Ghana opens its doors to two Guantanamo detainees

January 7, 2016 OPINION/NEWS


Adisa Amanor Wilks

…not forgetting Syrian refugees and two other prisoners from Rwanda

Ghana is feeling benevolent early in the new year, with the announcement that it will welcome displaced refugees from Syria, resettle two Guantanamo detainees and two other prisoners from Rwandan.

The Ghana government has agreed to resettle two Guantanamo Bay detainees. Two, of Yemeni origin, Mahmud Umar Muhammad bin Atef, 36, and Khalid Muhammad Salih al-Dhuby, 38, who spent years in Guantanamo without charge, will now resettle in Ghana for the next two years. Atef and Dhuby are the first of 17 detainees due to be released this month.

The Yeminis were captured in Afghanistan and held in Guantanamo Bay, Cuba, for nearly 14 years without charge. They were being held as enemy combatants, accused of training with al-Qaeda and fighting with the Taliban.

Ghana, until now had not taken in any Guantanamo prisoners. The country’s foreign minister said in a statement that: “We have indicated our readiness to accept them for a period of two years, after which they may leave the country.”

Both Atef and Dhuby had been cleared for release in 2010. According to the U.S. military, both men grew up in Saudi Arabia, were recruited and went off to train and fight in Afghanistan.

Out of the 779 detainees who were brought to Guantanamo prison after the 2001 terror attacks, about 105 detainees still remain in Guantanamo. Most have been freed or transferred without any charge.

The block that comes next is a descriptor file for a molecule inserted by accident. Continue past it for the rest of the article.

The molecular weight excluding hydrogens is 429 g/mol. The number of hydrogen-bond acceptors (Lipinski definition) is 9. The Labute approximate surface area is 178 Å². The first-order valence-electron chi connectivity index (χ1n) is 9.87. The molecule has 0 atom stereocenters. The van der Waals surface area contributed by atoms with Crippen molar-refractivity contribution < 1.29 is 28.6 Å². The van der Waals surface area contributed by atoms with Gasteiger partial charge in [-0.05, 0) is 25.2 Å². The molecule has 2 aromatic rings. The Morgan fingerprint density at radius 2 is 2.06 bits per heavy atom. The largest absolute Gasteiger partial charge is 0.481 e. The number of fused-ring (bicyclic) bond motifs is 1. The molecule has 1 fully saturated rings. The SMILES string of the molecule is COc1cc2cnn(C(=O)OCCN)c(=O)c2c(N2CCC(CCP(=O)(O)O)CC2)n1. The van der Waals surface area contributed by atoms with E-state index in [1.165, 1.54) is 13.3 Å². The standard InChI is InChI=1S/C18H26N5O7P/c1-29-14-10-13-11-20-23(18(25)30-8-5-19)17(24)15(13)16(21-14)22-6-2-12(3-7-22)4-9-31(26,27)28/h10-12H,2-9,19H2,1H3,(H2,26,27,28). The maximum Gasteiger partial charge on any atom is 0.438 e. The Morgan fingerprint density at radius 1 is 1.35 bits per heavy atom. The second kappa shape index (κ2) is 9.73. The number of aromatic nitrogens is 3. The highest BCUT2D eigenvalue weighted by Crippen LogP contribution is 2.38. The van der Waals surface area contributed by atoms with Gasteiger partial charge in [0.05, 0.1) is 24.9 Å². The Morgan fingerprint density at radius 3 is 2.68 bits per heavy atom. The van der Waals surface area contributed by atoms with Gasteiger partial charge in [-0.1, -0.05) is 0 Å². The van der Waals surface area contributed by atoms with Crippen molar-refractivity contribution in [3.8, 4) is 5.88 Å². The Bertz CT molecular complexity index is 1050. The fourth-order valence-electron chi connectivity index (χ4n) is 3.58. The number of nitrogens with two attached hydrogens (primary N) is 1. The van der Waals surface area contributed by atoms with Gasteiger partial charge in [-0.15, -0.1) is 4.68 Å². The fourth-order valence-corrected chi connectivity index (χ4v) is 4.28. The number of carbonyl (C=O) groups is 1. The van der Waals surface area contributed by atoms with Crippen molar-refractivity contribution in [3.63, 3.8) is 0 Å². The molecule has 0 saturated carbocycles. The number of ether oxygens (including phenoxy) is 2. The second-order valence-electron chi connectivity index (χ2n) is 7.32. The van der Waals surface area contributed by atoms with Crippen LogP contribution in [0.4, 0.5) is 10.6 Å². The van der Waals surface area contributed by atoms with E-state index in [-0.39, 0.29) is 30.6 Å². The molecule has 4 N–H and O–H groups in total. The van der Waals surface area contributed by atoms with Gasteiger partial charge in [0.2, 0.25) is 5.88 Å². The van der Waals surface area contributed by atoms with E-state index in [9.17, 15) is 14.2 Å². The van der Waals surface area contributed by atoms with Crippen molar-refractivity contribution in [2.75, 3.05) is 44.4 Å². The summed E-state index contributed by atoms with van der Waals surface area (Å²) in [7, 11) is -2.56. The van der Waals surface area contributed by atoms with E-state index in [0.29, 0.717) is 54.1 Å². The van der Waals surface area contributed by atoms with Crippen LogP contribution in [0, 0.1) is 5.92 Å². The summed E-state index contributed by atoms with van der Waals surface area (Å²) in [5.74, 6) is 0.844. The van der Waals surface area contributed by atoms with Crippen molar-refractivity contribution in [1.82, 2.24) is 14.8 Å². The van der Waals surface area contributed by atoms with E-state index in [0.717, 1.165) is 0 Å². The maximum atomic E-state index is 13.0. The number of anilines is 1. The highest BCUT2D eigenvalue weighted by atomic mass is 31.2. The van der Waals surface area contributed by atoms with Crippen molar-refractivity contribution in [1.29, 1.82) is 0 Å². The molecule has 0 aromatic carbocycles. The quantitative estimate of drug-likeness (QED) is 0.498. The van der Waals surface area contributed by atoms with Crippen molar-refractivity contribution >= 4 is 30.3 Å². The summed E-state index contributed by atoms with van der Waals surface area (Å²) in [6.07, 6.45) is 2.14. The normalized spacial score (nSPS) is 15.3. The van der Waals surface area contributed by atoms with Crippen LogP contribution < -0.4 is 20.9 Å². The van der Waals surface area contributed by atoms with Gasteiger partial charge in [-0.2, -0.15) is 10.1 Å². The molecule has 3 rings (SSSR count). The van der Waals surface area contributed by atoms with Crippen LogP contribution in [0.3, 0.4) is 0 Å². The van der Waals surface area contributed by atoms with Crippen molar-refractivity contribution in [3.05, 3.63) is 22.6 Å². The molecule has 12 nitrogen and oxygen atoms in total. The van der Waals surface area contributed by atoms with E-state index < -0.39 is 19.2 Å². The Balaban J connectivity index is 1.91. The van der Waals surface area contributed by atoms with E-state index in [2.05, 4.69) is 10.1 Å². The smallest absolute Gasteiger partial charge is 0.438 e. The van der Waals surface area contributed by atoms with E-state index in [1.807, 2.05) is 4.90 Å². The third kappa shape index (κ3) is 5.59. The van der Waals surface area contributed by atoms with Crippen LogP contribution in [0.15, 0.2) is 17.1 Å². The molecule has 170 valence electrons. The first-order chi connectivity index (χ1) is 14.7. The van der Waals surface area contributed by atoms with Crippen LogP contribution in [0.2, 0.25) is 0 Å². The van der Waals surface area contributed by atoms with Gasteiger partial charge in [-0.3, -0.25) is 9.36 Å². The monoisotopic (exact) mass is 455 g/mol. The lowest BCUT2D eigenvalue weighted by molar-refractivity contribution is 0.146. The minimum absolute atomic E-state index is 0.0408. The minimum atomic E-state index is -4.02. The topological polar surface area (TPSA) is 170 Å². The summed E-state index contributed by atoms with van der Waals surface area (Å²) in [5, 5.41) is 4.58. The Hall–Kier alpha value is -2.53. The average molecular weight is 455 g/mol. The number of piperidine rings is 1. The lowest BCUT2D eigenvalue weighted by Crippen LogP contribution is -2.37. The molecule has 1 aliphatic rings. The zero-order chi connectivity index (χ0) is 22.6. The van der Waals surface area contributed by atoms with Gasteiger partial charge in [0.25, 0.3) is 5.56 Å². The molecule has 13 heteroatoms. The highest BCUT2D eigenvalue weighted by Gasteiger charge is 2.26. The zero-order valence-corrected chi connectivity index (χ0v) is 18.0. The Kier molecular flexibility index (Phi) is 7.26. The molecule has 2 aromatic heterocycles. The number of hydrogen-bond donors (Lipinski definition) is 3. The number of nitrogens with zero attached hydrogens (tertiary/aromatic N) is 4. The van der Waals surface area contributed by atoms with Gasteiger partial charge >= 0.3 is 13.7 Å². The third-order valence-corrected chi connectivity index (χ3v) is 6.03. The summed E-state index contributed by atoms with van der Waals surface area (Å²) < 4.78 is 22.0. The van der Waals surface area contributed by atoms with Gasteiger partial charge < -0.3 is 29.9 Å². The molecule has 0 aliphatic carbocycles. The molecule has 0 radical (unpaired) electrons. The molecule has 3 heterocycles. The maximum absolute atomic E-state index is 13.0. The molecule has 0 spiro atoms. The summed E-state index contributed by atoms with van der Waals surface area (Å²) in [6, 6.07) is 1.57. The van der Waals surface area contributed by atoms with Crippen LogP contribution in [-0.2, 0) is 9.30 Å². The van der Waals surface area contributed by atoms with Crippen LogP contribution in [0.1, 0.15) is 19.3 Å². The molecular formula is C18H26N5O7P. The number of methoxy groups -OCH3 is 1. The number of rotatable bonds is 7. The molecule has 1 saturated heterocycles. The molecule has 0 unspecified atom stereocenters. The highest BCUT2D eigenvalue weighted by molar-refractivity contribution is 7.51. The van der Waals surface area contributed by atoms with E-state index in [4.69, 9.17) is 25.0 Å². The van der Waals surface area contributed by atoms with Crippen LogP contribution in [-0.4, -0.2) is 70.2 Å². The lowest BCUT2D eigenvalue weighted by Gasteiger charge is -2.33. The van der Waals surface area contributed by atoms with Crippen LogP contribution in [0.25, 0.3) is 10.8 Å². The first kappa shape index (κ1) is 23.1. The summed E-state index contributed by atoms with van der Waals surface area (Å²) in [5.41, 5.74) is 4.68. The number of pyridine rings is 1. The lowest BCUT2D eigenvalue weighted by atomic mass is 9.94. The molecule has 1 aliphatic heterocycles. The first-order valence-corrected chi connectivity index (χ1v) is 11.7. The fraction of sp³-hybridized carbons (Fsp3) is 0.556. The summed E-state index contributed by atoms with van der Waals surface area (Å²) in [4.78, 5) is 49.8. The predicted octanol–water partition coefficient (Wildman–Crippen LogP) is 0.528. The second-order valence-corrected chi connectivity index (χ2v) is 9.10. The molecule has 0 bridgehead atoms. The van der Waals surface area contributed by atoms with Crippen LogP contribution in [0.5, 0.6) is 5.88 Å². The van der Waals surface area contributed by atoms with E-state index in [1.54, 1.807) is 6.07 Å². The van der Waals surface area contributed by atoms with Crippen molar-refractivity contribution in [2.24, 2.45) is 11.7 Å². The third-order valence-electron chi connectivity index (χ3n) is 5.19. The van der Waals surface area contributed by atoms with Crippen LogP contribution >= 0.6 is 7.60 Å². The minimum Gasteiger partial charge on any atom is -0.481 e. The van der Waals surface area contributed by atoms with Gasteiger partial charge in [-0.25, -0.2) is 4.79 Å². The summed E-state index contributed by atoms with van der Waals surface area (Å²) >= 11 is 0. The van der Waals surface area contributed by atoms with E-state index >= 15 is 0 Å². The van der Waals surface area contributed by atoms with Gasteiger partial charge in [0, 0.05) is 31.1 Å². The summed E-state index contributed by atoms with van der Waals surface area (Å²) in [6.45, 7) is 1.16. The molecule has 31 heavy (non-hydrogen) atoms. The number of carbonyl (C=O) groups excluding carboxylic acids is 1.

“The United States is grateful to the government of Ghana for its humanitarian gesture and willingness to support ongoing US efforts to close the Guantanamo Bay detention facility,” the US military said.

Some other detainees have been freed and resettled in places other than their home countries, such as Uruguay, Estonia, Kazakhstan and Oman.

In 2008, US President Barack Obama pledged to close down the controversial prison in Cuba, but has since failed, partly due to opposition from US lawmakers.

In a related event, in addition to taking in the Yemenis, Ghana will also take in two other people from Rwanda who were tried by the International Criminal Tribunal for Rwanda.

The foreign ministry again defended its decision saying the two have been acquitted, or sentenced and served time, but didn’t want to be resettled in Rwanda.

Ghana’s charity continues. It will also provide refuge for some displaced Syrians who have relatives in Ghana. Those allowed in will be monitored, according to the foreign ministry.

“We are aware of the need to protect the security and safety of our own residents and are taking all the necessary steps to make sure that is done,” the ministry noted.







Adisa Amanor Wilks

Adisa is an experienced international journalist and charity communications professional. I dream of when the African narrative will change to reflect the hope and beauty of the people.


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